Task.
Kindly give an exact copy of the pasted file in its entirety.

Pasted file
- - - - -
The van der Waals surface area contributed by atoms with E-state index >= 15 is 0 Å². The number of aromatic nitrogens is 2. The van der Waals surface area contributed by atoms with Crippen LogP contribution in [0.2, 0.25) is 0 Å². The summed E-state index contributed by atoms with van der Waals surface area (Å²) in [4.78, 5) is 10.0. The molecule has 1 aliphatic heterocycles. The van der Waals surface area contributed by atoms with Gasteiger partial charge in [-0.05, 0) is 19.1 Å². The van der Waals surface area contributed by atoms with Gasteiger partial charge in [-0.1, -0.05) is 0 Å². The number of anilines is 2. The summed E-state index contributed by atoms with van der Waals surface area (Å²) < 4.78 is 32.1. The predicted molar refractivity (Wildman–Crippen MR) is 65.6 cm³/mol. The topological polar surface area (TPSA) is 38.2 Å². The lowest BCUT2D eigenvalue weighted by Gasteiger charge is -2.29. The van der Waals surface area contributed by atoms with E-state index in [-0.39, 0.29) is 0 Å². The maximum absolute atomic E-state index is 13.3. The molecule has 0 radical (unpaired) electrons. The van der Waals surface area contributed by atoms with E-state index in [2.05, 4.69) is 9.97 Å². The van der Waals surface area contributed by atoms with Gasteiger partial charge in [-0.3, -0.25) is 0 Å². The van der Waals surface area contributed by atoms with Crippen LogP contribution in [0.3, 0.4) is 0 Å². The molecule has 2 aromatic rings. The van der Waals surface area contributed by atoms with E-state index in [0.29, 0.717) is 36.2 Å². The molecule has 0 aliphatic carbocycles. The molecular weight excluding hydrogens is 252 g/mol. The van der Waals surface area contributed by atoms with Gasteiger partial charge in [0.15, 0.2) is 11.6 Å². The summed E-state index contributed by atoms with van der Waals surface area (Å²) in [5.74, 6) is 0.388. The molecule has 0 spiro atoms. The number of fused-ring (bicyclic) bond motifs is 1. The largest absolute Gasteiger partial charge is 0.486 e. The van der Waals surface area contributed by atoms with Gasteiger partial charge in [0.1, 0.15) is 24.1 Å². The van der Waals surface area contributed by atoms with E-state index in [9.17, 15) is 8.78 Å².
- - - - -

The van der Waals surface area contributed by atoms with E-state index >= 15 is 0 Å². The number of aromatic nitrogens is 2. The van der Waals surface area contributed by atoms with Crippen LogP contribution in [0.2, 0.25) is 0 Å². The summed E-state index contributed by atoms with van der Waals surface area (Å²) in [4.78, 5) is 10.0. The molecule has 1 aliphatic heterocycles. The van der Waals surface area contributed by atoms with Gasteiger partial charge in [-0.05, 0) is 19.1 Å². The van der Waals surface area contributed by atoms with Gasteiger partial charge in [-0.1, -0.05) is 0 Å². The number of anilines is 2. The summed E-state index contributed by atoms with van der Waals surface area (Å²) < 4.78 is 32.1. The predicted molar refractivity (Wildman–Crippen MR) is 65.6 cm³/mol. The topological polar surface area (TPSA) is 38.2 Å². The lowest BCUT2D eigenvalue weighted by Gasteiger charge is -2.29. The van der Waals surface area contributed by atoms with E-state index in [-0.39, 0.29) is 0 Å². The maximum absolute atomic E-state index is 13.3. The molecule has 0 radical (unpaired) electrons. The van der Waals surface area contributed by atoms with E-state index in [2.05, 4.69) is 9.97 Å². The van der Waals surface area contributed by atoms with Gasteiger partial charge in [-0.3, -0.25) is 0 Å². The van der Waals surface area contributed by atoms with Crippen LogP contribution in [0.3, 0.4) is 0 Å². The molecule has 2 aromatic rings. The van der Waals surface area contributed by atoms with E-state index in [0.29, 0.717) is 36.2 Å². The molecule has 0 aliphatic carbocycles. The molecular weight excluding hydrogens is 252 g/mol. The van der Waals surface area contributed by atoms with Gasteiger partial charge in [0.15, 0.2) is 11.6 Å². The summed E-state index contributed by atoms with van der Waals surface area (Å²) in [5.74, 6) is 0.388. The molecule has 0 spiro atoms. The number of fused-ring (bicyclic) bond motifs is 1. The largest absolute Gasteiger partial charge is 0.486 e. The van der Waals surface area contributed by atoms with Gasteiger partial charge in [0.1, 0.15) is 24.1 Å². The van der Waals surface area contributed by atoms with E-state index in [9.17, 15) is 8.78 Å².